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Prosecutors' final witness in Doug Evans wire fraud trial may testify on Monday

Posted at 7:33 AM, Dec 03, 2018
and last updated 2018-12-03 07:33:32-05

CINCINNATI - Federal prosecutors will likely call their final witness on Monday in the wire fraud case against Evans Landscaping owner Doug Evans.

As trial enters its fourth week before U.S. District Judge Michael Barrett, prosecutors are on the verge of resting their case against the prominent Newtown businessman.

On Monday former Evans Landscaping CFO John Dietrich is expected to testify. He pleaded guilty to misprision of a felony for helping to hide the conspiracy, according to prosecutors.

Two other former Evans Landscaping managers also signed plea deals admitting their guilt and testified at trial: former CFO Maurice Patterson and former manager Michael Moeller.

The man at the center of the case – Korey Jordan -- also pleaded guilty and testified against Evans. He was an IT employee and youth football coach with Evans, who became the owner of an alleged front company – Ergon Site Construction – used to win millions in minority and small business contracts.

“I’m a black man in this city and I did this and I shouldn’t have done it,” Korey Jordan testified on Nov. 19, wiping away tears. “I went against my belief system.”

Ergon won dozens of demolition contracts from the state and city of Cincinnati from 2010 to 2014, worth millions.

Al Taylor, assistant supervisor with the city of Cincinnati's buildings and inspections department, testified in Doug Evans criminal trial in U.S. District Court this week. Illustration by Kevin Necessary.

“Basically I had to keep Ergon compliant … and sign checks,” Jordan testified, admitting that he regularly signed 20 blank Ergon checks at a time for Evans.

Although Jordan was the owner of Ergon, he testified that he controlled no money and had no decision-making power. He had to ask Evans to pay for all routine expenses, such as gas or a new laptop.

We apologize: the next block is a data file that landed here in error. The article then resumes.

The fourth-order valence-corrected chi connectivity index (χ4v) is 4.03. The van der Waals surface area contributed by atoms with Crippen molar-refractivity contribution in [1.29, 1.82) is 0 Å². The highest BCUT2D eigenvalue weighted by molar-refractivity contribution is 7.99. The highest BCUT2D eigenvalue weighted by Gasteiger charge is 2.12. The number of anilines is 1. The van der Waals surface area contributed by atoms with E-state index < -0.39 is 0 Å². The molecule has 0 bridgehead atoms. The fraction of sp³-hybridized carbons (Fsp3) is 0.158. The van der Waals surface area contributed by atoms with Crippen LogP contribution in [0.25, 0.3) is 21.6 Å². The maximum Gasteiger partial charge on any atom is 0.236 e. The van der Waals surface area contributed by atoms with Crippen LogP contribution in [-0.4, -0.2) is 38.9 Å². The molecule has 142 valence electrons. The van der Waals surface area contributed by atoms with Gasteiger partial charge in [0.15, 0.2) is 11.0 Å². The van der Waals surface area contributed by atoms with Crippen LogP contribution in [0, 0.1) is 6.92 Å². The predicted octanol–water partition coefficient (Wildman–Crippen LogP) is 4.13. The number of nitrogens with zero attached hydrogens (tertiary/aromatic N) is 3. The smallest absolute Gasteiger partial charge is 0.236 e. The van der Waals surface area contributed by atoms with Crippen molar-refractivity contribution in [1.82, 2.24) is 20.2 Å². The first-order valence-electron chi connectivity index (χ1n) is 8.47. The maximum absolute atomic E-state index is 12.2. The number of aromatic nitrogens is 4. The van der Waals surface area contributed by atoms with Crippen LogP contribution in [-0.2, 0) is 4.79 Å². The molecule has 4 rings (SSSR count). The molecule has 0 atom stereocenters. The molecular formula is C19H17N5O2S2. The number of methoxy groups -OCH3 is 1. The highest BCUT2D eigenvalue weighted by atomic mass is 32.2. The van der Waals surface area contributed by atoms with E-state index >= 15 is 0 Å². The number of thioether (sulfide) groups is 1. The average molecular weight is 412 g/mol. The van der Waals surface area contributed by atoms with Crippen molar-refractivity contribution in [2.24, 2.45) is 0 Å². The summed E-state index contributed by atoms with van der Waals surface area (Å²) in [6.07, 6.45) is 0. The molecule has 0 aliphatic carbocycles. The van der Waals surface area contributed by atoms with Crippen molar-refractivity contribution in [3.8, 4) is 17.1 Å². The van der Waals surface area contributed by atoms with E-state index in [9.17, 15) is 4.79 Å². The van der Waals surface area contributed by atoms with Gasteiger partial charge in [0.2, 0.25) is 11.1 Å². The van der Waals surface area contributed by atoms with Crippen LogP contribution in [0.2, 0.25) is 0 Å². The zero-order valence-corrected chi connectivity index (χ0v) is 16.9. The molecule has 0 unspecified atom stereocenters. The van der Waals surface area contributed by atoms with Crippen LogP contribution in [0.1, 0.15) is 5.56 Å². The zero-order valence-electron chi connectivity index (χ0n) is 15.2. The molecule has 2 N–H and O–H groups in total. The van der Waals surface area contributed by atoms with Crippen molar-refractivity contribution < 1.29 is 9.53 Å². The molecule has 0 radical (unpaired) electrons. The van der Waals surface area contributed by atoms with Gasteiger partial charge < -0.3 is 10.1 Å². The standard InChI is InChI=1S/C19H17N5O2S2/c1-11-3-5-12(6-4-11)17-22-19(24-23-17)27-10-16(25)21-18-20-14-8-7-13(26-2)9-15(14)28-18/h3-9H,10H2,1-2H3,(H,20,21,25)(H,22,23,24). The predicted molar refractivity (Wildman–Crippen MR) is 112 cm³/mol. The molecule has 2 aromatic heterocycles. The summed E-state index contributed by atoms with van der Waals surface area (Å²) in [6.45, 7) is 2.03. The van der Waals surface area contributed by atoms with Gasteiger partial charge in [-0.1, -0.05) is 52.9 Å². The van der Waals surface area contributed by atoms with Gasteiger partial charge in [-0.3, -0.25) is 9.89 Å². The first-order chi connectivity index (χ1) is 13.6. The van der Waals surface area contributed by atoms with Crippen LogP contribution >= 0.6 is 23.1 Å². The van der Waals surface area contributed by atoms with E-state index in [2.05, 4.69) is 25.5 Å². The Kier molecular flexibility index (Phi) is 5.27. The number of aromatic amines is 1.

In June 2017, a grand jury indicted Doug Evans and his vice president of operations, Jim Bailey, on six charges related to wire fraud. They face up to 103 years in prison if convicted.

Many former Evans and Ergon employees testified that the small company was never independent. They said Evans employees worked on Ergon job sites, simply switching uniforms. And large Ergon magnets were used to cover up the Evans logo on trucks.

“I told him that it was a bad idea,” longtime advisor Tony Schweier testified on Nov. 29. “He didn’t agree with me.”

Schweier, who is a shareholder at Cincinnati accounting firm Clark Schaefer Hackett & Co., has become a crucial figure in this case.

Ben Dusing, attorney for Doug Evans, delivers an opening statement to the jury on Tuesday, November 13, 2018. Illustration by Kevin Necessary | WCPO.

That’s because Evans' attorney, Ben Dusing, has insisted the idea for Ergon actually came from Schweier, and that his client was simply following the advice of a trusted advisor.

Dusing and Eric Eckes, an attorney for Jim Bailey, spent more than six hours cross-examining Schweier on Nov. 30, challenging him on what he knew about Ergon.

If Ergon was truly a front company, as prosecutors allege, then why did Schweier continue to work on it for Evans, defense attorneys asked him repeatedly.

“I continued to express concerns about the arrangement,” Schweier testified.

Over the years, Schweier said he tried to discourage Evans from continuing with Ergon. He finally ended his 22-year relationship with Evans in November 2014.

Eckes asked him why he prepared a tax document for Ergon, when Evans Landscaping was paying his bill.

Evans Landscaping vice president of operations, Jim Bailey, faces trial with Doug Evans. Illustration by: Kevin Necessary.

“Did you warn them (his accounting team) that they were committing a federal crime when they did that?” Eckes asked.

The judge sustained an objection to that question, so Schweier did not answer it. Schweier has not been charged with a crime.

Defense attorneys also repeatedly asked Schweier if he lied about Ergon when he wrote in an email that Korey Jordan actually controlled the company during the recruitment of new accountant.

“I did not consider it a lie,” Schweier testified.